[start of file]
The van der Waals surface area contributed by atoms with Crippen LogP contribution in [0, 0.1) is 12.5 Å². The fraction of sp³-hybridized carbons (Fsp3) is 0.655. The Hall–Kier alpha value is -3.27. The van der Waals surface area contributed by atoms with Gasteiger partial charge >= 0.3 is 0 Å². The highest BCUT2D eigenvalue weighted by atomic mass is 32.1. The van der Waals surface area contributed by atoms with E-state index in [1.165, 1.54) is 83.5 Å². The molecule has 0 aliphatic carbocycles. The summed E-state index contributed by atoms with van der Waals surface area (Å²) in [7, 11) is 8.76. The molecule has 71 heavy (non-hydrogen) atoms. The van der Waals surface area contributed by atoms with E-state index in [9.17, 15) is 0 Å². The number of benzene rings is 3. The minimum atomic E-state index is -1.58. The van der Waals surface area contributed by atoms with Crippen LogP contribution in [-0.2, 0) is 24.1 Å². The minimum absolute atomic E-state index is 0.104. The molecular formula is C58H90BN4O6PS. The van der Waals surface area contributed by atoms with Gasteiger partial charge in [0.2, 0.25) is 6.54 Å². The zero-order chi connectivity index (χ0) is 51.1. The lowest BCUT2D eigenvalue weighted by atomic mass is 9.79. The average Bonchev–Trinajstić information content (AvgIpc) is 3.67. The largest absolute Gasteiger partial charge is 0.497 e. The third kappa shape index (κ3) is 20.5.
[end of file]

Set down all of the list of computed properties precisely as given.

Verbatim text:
The van der Waals surface area contributed by atoms with Crippen LogP contribution in [0, 0.1) is 12.5 Å². The fraction of sp³-hybridized carbons (Fsp3) is 0.655. The Hall–Kier alpha value is -3.27. The van der Waals surface area contributed by atoms with Gasteiger partial charge >= 0.3 is 0 Å². The highest BCUT2D eigenvalue weighted by atomic mass is 32.1. The van der Waals surface area contributed by atoms with E-state index in [1.165, 1.54) is 83.5 Å². The molecule has 0 aliphatic carbocycles. The summed E-state index contributed by atoms with van der Waals surface area (Å²) in [7, 11) is 8.76. The molecule has 71 heavy (non-hydrogen) atoms. The van der Waals surface area contributed by atoms with E-state index in [9.17, 15) is 0 Å². The number of benzene rings is 3. The minimum atomic E-state index is -1.58. The van der Waals surface area contributed by atoms with Crippen LogP contribution in [-0.2, 0) is 24.1 Å². The minimum absolute atomic E-state index is 0.104. The molecular formula is C58H90BN4O6PS. The van der Waals surface area contributed by atoms with Gasteiger partial charge in [0.2, 0.25) is 6.54 Å². The zero-order chi connectivity index (χ0) is 51.1. The lowest BCUT2D eigenvalue weighted by atomic mass is 9.79. The average Bonchev–Trinajstić information content (AvgIpc) is 3.67. The largest absolute Gasteiger partial charge is 0.497 e. The third kappa shape index (κ3) is 20.5.